WI Environmental Is Your Remediation Solution


Stormwater samples taken from CSR Marine in Seattle, Washington on March 29th, 2010 were put into containers given to WI Environmental by ALS labs in Everett, Washington. One sample was the raw stormwater, while the other was stormwater that was collected and then treated with WI Environmental’s XR-88TM.

The samples are preserved with nitric acid to keep the heavy metals in the solution, so they don’t adhere to the walls of the container. Protocols for collecting and preserving the sample were followed, according to ALS.

The samples were then given to a lab representative that same day at 2:30pm for testing of heavy metals – including copper, lead and zinc. Those times and dates are to verify that the sample went straight from WIE to the lab, with no tampering between delivery and reception.

ALS is a lab accredited by the State of Washington, and must pass ‘blind samples’ twice a year to maintain its accreditation. The lab also maintains tight quality control on an internal basis to ensure that instruments are properly calibrated and that no cross- contamination occurs.

ALS uses EPA specified testing methods for stormwater, using ICP-MS, (Inductively coupled plasma mass spectrometry) widely acknowledged as the premier technology for trace metals analysis. The samples were tested March 30th, 2010.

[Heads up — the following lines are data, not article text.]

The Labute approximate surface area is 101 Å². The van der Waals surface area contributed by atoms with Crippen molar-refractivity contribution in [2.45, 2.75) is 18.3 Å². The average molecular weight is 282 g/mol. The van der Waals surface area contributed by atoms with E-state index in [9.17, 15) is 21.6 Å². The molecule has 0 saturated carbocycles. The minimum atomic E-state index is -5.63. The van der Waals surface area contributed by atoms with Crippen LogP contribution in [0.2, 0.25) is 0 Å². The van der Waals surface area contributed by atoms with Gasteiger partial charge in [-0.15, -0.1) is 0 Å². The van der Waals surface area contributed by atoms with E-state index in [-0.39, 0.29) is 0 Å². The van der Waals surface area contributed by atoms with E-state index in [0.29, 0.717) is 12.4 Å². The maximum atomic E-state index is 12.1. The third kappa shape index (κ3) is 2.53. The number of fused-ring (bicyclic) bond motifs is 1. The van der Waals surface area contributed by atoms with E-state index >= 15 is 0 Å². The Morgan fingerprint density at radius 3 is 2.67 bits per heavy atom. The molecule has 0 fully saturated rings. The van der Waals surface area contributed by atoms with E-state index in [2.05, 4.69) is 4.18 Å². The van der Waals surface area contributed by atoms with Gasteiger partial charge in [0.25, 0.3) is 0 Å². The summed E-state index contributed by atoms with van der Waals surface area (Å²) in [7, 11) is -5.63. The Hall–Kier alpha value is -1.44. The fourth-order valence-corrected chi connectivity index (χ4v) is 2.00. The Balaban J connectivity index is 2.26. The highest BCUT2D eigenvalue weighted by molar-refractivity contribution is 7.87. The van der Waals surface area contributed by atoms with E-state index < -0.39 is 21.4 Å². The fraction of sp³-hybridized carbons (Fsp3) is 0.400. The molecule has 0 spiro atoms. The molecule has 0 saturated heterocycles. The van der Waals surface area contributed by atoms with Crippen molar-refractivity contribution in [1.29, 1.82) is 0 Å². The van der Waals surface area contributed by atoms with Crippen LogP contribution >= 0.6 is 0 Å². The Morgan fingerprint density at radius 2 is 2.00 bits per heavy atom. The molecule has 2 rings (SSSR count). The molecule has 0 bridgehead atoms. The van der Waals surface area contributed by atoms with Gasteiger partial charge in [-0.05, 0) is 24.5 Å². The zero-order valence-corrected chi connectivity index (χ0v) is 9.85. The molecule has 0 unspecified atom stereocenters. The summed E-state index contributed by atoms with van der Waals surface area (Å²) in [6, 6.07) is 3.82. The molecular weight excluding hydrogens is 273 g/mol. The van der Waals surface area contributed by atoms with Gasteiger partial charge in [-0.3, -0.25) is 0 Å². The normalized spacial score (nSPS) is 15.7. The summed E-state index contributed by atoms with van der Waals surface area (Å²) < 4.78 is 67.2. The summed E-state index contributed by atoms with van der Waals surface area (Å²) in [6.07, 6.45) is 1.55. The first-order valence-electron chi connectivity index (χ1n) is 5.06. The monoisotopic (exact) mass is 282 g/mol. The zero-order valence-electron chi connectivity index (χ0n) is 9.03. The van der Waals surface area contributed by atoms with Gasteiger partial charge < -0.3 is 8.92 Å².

In the first sample, before treatment with WIE’s XR-88TM, the raw CSR stormwater sample showed the following:

  • 2,700 parts per billion of Copper
  • 340 parts per billion of Lead
  • 850 parts per billion of Zinc

In the CSR stormwater sample after treatment with XR-88TM, lab results showed the following:

  • 5.6 parts per billion of Copper
  • Non-detectable amount of Lead
  • Non-detectable amount of Zinc

Under state Department of Ecology permit requirements for boatyards, current benchmarks for copper are 38 parts per billion, while the lead limit is 55.6 parts per billion. There is no limit or benchmark for zinc.

The DOE is, as of June 30th, 2010, in the process of changing the requirements. The daily benchmark for copper would be 147 parts per billion, with a seasonal average (5 samples taken between September to May) of 50 parts per billion. The proposed limit for lead would be 185 parts per billion, and for zinc, the daily benchmark would be 90 parts per billion with a seasonal average of 85 parts per billion.